…much to my literary chagrin…

10♠  10♠  10♠  10♠  10♠  10♠  10♠

Over a year ago, when I put together my list of short stories for my 2013 Deal Me In Project, I picked a few stories from a collection that I have called Stories and Poems for Extremely Intelligent Children of All Ages.  In glancing through the table of contents, I discovered “The Bell Tower” and “The Portent” by Herman Melville.  At that time, I had not read much by Melville so I thought I’d choose both of these for my project.  I read “The Bell Tower” earlier this year and have been looking forward to “The Portent”.

So this week, I chose the Ten of Spades which corresponded to this remaining Melville story.  Much to my surprise and my literary chagrin, I find the story in my book and discover that it is actually a poem – a very short poem.  In scanning through the table of contents, I had simply assumed that Melville only wrote prose.  Obviously, I was wrong. I have nothing against poetry, I’m just not quite as into it as I am prose.  I debated about choosing another story to replace this poem but decided I would just go with it.

Herman Melville

Another confession:  I didn’t know what the word “portent” meant so I looked it up.  It means “omen”.  The poem itself appears to stand as a warning.  The speaker of the poem directs their words to the Shenandoah river.  I immediately think American Civil War when I think of the Shenandoah.  As I read further,  a name jumps out several times – a name that gives no doubt to the Civil War backdrop of the poem.   In speaking to the famous river, the poet refers to a dead body saying:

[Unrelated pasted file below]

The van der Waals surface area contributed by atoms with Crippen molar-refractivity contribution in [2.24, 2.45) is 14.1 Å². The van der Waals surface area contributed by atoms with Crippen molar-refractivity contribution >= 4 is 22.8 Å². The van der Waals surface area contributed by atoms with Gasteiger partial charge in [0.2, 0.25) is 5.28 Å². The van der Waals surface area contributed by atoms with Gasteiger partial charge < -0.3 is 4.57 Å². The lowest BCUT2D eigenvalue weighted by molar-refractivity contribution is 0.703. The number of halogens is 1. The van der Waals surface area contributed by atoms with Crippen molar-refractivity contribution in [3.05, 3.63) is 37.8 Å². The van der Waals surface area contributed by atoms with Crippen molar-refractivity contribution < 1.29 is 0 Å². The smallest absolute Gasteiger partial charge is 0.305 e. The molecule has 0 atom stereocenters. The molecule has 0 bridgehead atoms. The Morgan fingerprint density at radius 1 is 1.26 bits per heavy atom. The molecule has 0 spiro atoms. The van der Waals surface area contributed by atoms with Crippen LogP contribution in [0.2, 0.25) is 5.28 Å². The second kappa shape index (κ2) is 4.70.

So your future veils its face,/Shenandoah!

As I did a little research, I found that Melville wrote a number of poems about the American Civil War.  If they are as good as this one, they could be worth reading.

Even though this wasn’t what I was expecting when I chose the title, I’m glad I read it.  Feel free to read the poem yourself.  It’s takes approximately 20 seconds to read.  You can find it here.

2 responses to “…much to my literary chagrin…

  1. Hi Dale,

    I liked the poem, and I think you made the right decision to proceed with reading it instead of replacing it with an “actual story” since the hand of fate seems to be involved. I believe fate should not be ignored, especially if the work is Melville’s(!)

    Reading about the Shenendoah River also reminded me of my “Project: Civil War” reading in 2010, particularly a biography of Stonewall Jackson, whose main theater of operation was the Shenendoah Valley.

    Didn’t reference to John Brown’s involvement in Kansas somehow pop up in Marilynne Robinson’s Gilead, too?


    • Hi Jay! Yes, the hand of fate and Melville go – well – hand in hand! I think John Brown did appear in Gilead. John Ames’ father and grandfather were at odds with each other over the issue of war. I forget which was the pacifist. Glad you liked the poem. I need to read more of his Civil War poetry.

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